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LaHood: Mandatory Brake Overrides Possible

Updated at 2:34 p.m. EST

Transportation Secretary Ray LaHood said Tuesday his agency may recommend that every new vehicle sold in the U.S. be equipped with brakes that can override the gas pedal. The idea seemed to be gaining support among lawmakers as Toyota officials returned for a third congressional hearing on lethal safety defects.

"We will not rest until these cars are safe," LaHood told the Senate Commerce Committee.

His testimony came as federal safety officials increased to 52 the number of reported deaths linked to sudden acceleration in Toyota vehicles, through the end of last month. Previously, 34 deaths were blamed on the problem.

"I think you'll see some changes in the way they do business," LaHood told the panel.

Toyota Motor Corp. and federal regulators both faced renewed questions Tuesday from Congress over the giant Japanese car company's troubled safety record.

"We know something has gone terribly wrong," said committee chairman Jay Rockefeller, a Democrat. "The system meant to safeguard against faulty vehicles has failed, and it needs to be fixed and it needs to be fixed right away."

Multiple recalls have damaged Toyota's reputation and set the stage for large numbers of death and injury lawsuits amid a criminal investigation by federal prosecutors in New York, a probe by the Securities and Exchange Commission and more scrutiny from the Transportation Department. Since September, Toyota has recalled about 6 million vehicles in the U.S.

There was further evidence Tuesday of how the broad recalls and safety questions have affected Toyota's business. The company's U.S. sales fell 9 percent in February while rivals General Motors and Ford posted healthy gains.

More on Toyota's troubles:

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Poll: 49% Say Toyota Hiding Something
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Toyota New Car Sales Up Amid Recalls
Toyota Seized after "Near Death" Claim
Toyota Accused of Hiding Design Evidence
Toyota Woes Highlight Hi-Tech Car Pitfalls
Auto Industry Insider on Electronics Challenges

Sen. Barabara Boxer, D-Calif., and Sen. Byron Dorgan, D-N.D., pressed Transportation Secretary Ray LaHood on whether the National Highway Traffic Safety Administration's previous investigations into Toyota safety complaints were compromised by conflicts of interest.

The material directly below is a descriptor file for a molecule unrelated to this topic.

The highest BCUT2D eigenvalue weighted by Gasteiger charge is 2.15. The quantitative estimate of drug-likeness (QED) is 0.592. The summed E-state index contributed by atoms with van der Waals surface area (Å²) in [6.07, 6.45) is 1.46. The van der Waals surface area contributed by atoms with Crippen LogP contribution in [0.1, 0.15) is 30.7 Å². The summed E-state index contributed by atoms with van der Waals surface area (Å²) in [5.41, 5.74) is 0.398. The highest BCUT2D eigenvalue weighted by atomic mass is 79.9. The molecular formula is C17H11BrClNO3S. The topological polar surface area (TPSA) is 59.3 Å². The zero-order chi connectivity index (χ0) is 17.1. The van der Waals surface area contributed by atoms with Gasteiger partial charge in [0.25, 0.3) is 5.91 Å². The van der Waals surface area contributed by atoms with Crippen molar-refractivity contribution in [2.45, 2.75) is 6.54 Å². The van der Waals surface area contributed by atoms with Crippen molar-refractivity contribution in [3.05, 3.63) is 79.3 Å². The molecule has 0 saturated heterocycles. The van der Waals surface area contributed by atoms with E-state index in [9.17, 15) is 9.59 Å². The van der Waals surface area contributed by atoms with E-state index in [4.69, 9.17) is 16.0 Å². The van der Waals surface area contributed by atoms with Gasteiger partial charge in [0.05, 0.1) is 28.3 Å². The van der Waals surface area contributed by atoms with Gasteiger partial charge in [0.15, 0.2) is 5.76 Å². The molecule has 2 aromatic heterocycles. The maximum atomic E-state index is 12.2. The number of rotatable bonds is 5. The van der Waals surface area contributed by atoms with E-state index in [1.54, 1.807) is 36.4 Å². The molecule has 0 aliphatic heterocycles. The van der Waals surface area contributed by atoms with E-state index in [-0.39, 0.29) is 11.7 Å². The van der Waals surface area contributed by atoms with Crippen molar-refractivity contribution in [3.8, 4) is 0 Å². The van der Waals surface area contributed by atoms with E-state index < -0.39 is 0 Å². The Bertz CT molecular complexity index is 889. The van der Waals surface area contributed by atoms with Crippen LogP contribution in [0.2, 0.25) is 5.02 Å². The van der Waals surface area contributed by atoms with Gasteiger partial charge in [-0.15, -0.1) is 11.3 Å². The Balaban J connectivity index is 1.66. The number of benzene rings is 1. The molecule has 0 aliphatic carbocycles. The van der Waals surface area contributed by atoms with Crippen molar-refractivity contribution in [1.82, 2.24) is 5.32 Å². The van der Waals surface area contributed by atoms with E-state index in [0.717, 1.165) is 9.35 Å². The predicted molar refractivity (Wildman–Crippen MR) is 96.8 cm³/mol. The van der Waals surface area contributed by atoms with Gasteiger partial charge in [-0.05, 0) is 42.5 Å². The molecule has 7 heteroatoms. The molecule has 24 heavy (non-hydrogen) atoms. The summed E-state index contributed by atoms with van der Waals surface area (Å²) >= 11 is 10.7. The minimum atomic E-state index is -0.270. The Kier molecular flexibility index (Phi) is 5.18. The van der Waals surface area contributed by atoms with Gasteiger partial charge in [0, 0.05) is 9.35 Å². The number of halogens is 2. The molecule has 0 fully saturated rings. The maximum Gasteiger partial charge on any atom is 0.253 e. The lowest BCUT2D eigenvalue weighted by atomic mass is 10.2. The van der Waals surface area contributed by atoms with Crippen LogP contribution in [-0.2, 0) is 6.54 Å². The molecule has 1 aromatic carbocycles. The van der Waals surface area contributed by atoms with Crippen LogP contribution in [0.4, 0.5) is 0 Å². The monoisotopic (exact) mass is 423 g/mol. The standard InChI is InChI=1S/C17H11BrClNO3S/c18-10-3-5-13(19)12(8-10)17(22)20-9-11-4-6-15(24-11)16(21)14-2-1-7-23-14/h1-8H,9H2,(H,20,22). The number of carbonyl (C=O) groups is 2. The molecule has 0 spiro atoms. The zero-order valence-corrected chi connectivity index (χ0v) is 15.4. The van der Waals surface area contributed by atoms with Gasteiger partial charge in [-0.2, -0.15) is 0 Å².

Both cited a report by CBS News investigative correspondent Sharyl Attkisson, which found that Christopher Santucci, a former NHTSA employee who conducted defects investigation into automakers, used his contacts at Toyota to negotiate his employment with them in 2003.

At Toyota, he worked under fellow ex-NHTSA official Christopher Tinto. Records show the two worked to limit safety probes into reports of Toyotas surging out of control.

LaHood said the department investigated the two and that they didn't appear to be engaged in illegal activity.

One element of new legislation could be a requirement that all newly manufactured cars sold in the United States have an override system.

Toyota has said it will put such a system into all future vehicles and will retrofit many recalled models. More than 8 million Toyota cars have been recalled in all because of sudden acceleration or braking defects.

Meanwhile, Toyota's North American president, Yoshimi Inaba, said Toyota was setting up an outside panel to advise the company's North American affiliates on quality and safety issues. He said Rodney Slater, a U.S. transportation secretary during the Clinton administration, would lead the group.

The panel will have direct access to company president Akio Toyoda and will make sure the company's new safety and quality controls "conform to best industry practices," Inaba said in prepared testimony to the committee.

The backup safety system under discussion would override the accelerator if the gas and brake pedals were pressed at the same time.

"Why don't we require every manufacturer to do this?" Rockefeller asked.